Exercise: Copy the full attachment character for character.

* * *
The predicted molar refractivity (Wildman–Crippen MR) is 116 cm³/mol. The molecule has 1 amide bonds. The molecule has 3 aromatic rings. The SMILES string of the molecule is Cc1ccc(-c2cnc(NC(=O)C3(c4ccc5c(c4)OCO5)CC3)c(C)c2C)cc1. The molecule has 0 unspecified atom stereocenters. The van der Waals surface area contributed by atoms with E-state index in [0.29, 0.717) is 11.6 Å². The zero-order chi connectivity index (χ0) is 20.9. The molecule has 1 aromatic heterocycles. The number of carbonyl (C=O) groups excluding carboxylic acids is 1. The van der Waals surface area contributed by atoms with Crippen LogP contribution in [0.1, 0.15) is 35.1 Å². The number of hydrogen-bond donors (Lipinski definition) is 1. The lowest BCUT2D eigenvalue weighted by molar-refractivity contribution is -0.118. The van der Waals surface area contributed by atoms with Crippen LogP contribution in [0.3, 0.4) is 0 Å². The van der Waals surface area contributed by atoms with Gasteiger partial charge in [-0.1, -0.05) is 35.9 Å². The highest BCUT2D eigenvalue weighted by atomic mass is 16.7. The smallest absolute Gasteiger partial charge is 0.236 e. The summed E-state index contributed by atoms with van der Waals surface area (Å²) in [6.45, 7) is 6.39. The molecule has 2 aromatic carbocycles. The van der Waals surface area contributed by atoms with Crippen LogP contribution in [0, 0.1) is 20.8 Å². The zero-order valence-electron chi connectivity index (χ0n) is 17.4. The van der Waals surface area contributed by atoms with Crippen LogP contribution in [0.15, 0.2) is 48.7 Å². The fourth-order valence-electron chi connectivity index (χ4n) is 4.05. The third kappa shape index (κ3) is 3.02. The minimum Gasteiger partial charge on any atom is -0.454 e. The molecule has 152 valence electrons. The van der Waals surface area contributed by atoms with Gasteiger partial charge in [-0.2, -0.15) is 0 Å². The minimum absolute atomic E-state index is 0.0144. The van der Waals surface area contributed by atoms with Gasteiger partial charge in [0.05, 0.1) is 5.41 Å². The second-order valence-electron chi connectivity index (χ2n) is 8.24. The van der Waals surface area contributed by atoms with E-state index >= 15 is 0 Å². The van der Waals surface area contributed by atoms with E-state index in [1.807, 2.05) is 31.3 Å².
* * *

The predicted molar refractivity (Wildman–Crippen MR) is 116 cm³/mol. The molecule has 1 amide bonds. The molecule has 3 aromatic rings. The SMILES string of the molecule is Cc1ccc(-c2cnc(NC(=O)C3(c4ccc5c(c4)OCO5)CC3)c(C)c2C)cc1. The molecule has 0 unspecified atom stereocenters. The van der Waals surface area contributed by atoms with E-state index in [0.29, 0.717) is 11.6 Å². The zero-order chi connectivity index (χ0) is 20.9. The molecule has 1 aromatic heterocycles. The number of carbonyl (C=O) groups excluding carboxylic acids is 1. The van der Waals surface area contributed by atoms with Crippen LogP contribution in [0.1, 0.15) is 35.1 Å². The number of hydrogen-bond donors (Lipinski definition) is 1. The lowest BCUT2D eigenvalue weighted by molar-refractivity contribution is -0.118. The van der Waals surface area contributed by atoms with Crippen LogP contribution in [0.3, 0.4) is 0 Å². The van der Waals surface area contributed by atoms with Gasteiger partial charge in [-0.1, -0.05) is 35.9 Å². The highest BCUT2D eigenvalue weighted by atomic mass is 16.7. The smallest absolute Gasteiger partial charge is 0.236 e. The summed E-state index contributed by atoms with van der Waals surface area (Å²) in [6.45, 7) is 6.39. The molecule has 2 aromatic carbocycles. The van der Waals surface area contributed by atoms with Crippen LogP contribution in [0, 0.1) is 20.8 Å². The zero-order valence-electron chi connectivity index (χ0n) is 17.4. The van der Waals surface area contributed by atoms with Crippen LogP contribution in [0.15, 0.2) is 48.7 Å². The fourth-order valence-electron chi connectivity index (χ4n) is 4.05. The third kappa shape index (κ3) is 3.02. The minimum Gasteiger partial charge on any atom is -0.454 e. The molecule has 152 valence electrons. The van der Waals surface area contributed by atoms with Gasteiger partial charge in [-0.2, -0.15) is 0 Å². The minimum absolute atomic E-state index is 0.0144. The van der Waals surface area contributed by atoms with Gasteiger partial charge in [0.05, 0.1) is 5.41 Å². The second-order valence-electron chi connectivity index (χ2n) is 8.24. The van der Waals surface area contributed by atoms with E-state index >= 15 is 0 Å². The van der Waals surface area contributed by atoms with E-state index in [1.807, 2.05) is 31.3 Å².